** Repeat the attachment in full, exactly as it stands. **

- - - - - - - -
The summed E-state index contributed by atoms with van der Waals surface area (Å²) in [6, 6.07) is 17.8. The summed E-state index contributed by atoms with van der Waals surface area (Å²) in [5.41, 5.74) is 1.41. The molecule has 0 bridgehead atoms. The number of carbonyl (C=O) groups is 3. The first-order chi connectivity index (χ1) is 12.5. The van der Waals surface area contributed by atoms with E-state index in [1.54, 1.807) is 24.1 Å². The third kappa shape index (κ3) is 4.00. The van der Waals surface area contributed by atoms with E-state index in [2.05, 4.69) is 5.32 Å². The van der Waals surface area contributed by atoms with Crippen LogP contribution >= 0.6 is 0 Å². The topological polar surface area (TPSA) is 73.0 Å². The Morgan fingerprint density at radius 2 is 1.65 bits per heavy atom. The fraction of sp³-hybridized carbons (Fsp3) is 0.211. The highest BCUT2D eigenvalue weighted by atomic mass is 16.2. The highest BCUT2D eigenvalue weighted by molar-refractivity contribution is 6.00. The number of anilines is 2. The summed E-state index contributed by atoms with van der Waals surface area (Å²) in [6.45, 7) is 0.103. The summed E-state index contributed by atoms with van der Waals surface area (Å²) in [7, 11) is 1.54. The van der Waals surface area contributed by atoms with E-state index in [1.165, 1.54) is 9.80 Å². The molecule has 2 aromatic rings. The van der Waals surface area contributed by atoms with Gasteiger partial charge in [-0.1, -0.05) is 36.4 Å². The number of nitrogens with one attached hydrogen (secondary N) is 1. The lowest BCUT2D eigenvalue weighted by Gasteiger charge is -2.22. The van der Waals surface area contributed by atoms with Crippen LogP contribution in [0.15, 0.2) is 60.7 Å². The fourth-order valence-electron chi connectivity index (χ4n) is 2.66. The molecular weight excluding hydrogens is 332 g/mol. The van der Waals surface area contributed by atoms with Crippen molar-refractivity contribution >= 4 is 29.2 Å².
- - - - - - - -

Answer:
The summed E-state index contributed by atoms with van der Waals surface area (Å²) in [6, 6.07) is 17.8. The summed E-state index contributed by atoms with van der Waals surface area (Å²) in [5.41, 5.74) is 1.41. The molecule has 0 bridgehead atoms. The number of carbonyl (C=O) groups is 3. The first-order chi connectivity index (χ1) is 12.5. The van der Waals surface area contributed by atoms with E-state index in [1.54, 1.807) is 24.1 Å². The third kappa shape index (κ3) is 4.00. The van der Waals surface area contributed by atoms with E-state index in [2.05, 4.69) is 5.32 Å². The van der Waals surface area contributed by atoms with Crippen LogP contribution >= 0.6 is 0 Å². The topological polar surface area (TPSA) is 73.0 Å². The Morgan fingerprint density at radius 2 is 1.65 bits per heavy atom. The fraction of sp³-hybridized carbons (Fsp3) is 0.211. The highest BCUT2D eigenvalue weighted by atomic mass is 16.2. The highest BCUT2D eigenvalue weighted by molar-refractivity contribution is 6.00. The number of anilines is 2. The summed E-state index contributed by atoms with van der Waals surface area (Å²) in [6.45, 7) is 0.103. The summed E-state index contributed by atoms with van der Waals surface area (Å²) in [7, 11) is 1.54. The van der Waals surface area contributed by atoms with E-state index in [1.165, 1.54) is 9.80 Å². The molecule has 2 aromatic rings. The van der Waals surface area contributed by atoms with Gasteiger partial charge in [-0.1, -0.05) is 36.4 Å². The number of nitrogens with one attached hydrogen (secondary N) is 1. The lowest BCUT2D eigenvalue weighted by Gasteiger charge is -2.22. The van der Waals surface area contributed by atoms with Crippen LogP contribution in [0.15, 0.2) is 60.7 Å². The fourth-order valence-electron chi connectivity index (χ4n) is 2.66. The molecular weight excluding hydrogens is 332 g/mol. The van der Waals surface area contributed by atoms with Crippen molar-refractivity contribution >= 4 is 29.2 Å².